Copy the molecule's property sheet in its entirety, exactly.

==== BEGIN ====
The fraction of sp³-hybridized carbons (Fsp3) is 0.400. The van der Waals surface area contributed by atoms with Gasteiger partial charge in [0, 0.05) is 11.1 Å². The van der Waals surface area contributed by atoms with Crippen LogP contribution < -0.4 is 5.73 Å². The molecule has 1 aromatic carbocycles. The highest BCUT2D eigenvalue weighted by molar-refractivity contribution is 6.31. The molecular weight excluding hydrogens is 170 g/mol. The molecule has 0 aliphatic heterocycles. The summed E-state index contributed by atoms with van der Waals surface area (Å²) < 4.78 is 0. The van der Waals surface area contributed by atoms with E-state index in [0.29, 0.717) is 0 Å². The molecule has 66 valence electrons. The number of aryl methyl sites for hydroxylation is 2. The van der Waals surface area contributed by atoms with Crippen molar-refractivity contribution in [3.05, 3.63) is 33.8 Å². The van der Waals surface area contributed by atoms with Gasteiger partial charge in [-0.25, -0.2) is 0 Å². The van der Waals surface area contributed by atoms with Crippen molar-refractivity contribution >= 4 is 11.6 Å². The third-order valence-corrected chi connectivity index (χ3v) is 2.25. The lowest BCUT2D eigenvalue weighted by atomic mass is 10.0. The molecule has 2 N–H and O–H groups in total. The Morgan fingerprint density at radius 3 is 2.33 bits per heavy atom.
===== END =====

The fraction of sp³-hybridized carbons (Fsp3) is 0.400. The van der Waals surface area contributed by atoms with Gasteiger partial charge in [0, 0.05) is 11.1 Å². The van der Waals surface area contributed by atoms with Crippen LogP contribution < -0.4 is 5.73 Å². The molecule has 1 aromatic carbocycles. The highest BCUT2D eigenvalue weighted by molar-refractivity contribution is 6.31. The molecular weight excluding hydrogens is 170 g/mol. The molecule has 0 aliphatic heterocycles. The summed E-state index contributed by atoms with van der Waals surface area (Å²) < 4.78 is 0. The van der Waals surface area contributed by atoms with E-state index in [0.29, 0.717) is 0 Å². The molecule has 66 valence electrons. The number of aryl methyl sites for hydroxylation is 2. The van der Waals surface area contributed by atoms with Crippen molar-refractivity contribution in [3.05, 3.63) is 33.8 Å². The van der Waals surface area contributed by atoms with Gasteiger partial charge in [-0.25, -0.2) is 0 Å². The van der Waals surface area contributed by atoms with Crippen molar-refractivity contribution >= 4 is 11.6 Å². The third-order valence-corrected chi connectivity index (χ3v) is 2.25. The lowest BCUT2D eigenvalue weighted by atomic mass is 10.0. The molecule has 2 N–H and O–H groups in total. The Morgan fingerprint density at radius 3 is 2.33 bits per heavy atom.